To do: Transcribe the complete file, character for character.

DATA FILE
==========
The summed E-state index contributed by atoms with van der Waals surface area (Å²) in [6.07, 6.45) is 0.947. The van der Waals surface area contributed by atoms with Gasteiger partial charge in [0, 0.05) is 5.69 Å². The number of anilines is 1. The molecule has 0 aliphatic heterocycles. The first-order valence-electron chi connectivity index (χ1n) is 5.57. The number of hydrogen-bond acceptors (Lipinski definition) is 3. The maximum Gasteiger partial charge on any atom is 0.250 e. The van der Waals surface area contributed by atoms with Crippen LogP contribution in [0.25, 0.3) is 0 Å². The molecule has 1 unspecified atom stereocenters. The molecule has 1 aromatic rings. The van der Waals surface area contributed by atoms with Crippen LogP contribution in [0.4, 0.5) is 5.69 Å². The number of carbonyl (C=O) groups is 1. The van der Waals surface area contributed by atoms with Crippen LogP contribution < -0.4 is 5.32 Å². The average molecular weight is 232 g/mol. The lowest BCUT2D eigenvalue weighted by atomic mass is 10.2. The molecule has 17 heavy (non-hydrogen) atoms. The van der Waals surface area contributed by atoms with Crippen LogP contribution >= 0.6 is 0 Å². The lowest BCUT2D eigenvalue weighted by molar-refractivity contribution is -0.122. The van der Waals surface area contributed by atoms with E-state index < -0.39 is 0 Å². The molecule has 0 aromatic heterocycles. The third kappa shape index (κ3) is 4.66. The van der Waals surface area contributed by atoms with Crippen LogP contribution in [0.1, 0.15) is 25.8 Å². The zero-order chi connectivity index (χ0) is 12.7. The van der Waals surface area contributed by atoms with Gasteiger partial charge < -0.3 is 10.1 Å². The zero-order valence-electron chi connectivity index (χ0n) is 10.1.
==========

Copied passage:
The summed E-state index contributed by atoms with van der Waals surface area (Å²) in [6.07, 6.45) is 0.947. The van der Waals surface area contributed by atoms with Gasteiger partial charge in [0, 0.05) is 5.69 Å². The number of anilines is 1. The molecule has 0 aliphatic heterocycles. The first-order valence-electron chi connectivity index (χ1n) is 5.57. The number of hydrogen-bond acceptors (Lipinski definition) is 3. The maximum Gasteiger partial charge on any atom is 0.250 e. The van der Waals surface area contributed by atoms with Crippen LogP contribution in [0.25, 0.3) is 0 Å². The molecule has 1 unspecified atom stereocenters. The molecule has 1 aromatic rings. The van der Waals surface area contributed by atoms with Crippen LogP contribution in [0.4, 0.5) is 5.69 Å². The number of carbonyl (C=O) groups is 1. The van der Waals surface area contributed by atoms with Crippen LogP contribution < -0.4 is 5.32 Å². The average molecular weight is 232 g/mol. The lowest BCUT2D eigenvalue weighted by atomic mass is 10.2. The molecule has 17 heavy (non-hydrogen) atoms. The van der Waals surface area contributed by atoms with Crippen LogP contribution >= 0.6 is 0 Å². The lowest BCUT2D eigenvalue weighted by molar-refractivity contribution is -0.122. The van der Waals surface area contributed by atoms with E-state index < -0.39 is 0 Å². The molecule has 0 aromatic heterocycles. The third kappa shape index (κ3) is 4.66. The van der Waals surface area contributed by atoms with Crippen LogP contribution in [0.1, 0.15) is 25.8 Å². The zero-order chi connectivity index (χ0) is 12.7. The van der Waals surface area contributed by atoms with Gasteiger partial charge < -0.3 is 10.1 Å². The zero-order valence-electron chi connectivity index (χ0n) is 10.1.